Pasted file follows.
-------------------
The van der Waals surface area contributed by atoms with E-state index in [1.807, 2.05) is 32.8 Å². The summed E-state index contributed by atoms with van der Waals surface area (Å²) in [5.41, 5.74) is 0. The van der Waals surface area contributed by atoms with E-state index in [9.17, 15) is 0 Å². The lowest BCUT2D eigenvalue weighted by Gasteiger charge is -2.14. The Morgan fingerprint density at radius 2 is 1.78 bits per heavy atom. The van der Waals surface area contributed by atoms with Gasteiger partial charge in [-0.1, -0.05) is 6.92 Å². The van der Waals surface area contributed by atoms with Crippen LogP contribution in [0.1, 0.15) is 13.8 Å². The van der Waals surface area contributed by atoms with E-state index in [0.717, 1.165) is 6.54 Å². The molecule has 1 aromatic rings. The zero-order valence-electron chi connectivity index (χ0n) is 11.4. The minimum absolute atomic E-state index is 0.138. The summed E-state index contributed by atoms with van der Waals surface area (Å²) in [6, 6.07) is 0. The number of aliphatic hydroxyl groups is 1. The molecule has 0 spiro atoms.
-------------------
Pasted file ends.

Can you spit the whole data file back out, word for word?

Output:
The van der Waals surface area contributed by atoms with E-state index in [1.807, 2.05) is 32.8 Å². The summed E-state index contributed by atoms with van der Waals surface area (Å²) in [5.41, 5.74) is 0. The van der Waals surface area contributed by atoms with E-state index in [9.17, 15) is 0 Å². The lowest BCUT2D eigenvalue weighted by Gasteiger charge is -2.14. The Morgan fingerprint density at radius 2 is 1.78 bits per heavy atom. The van der Waals surface area contributed by atoms with Gasteiger partial charge in [-0.1, -0.05) is 6.92 Å². The van der Waals surface area contributed by atoms with Crippen LogP contribution in [0.1, 0.15) is 13.8 Å². The van der Waals surface area contributed by atoms with E-state index in [0.717, 1.165) is 6.54 Å². The molecule has 1 aromatic rings. The zero-order valence-electron chi connectivity index (χ0n) is 11.4. The minimum absolute atomic E-state index is 0.138. The summed E-state index contributed by atoms with van der Waals surface area (Å²) in [6, 6.07) is 0. The number of aliphatic hydroxyl groups is 1. The molecule has 0 spiro atoms.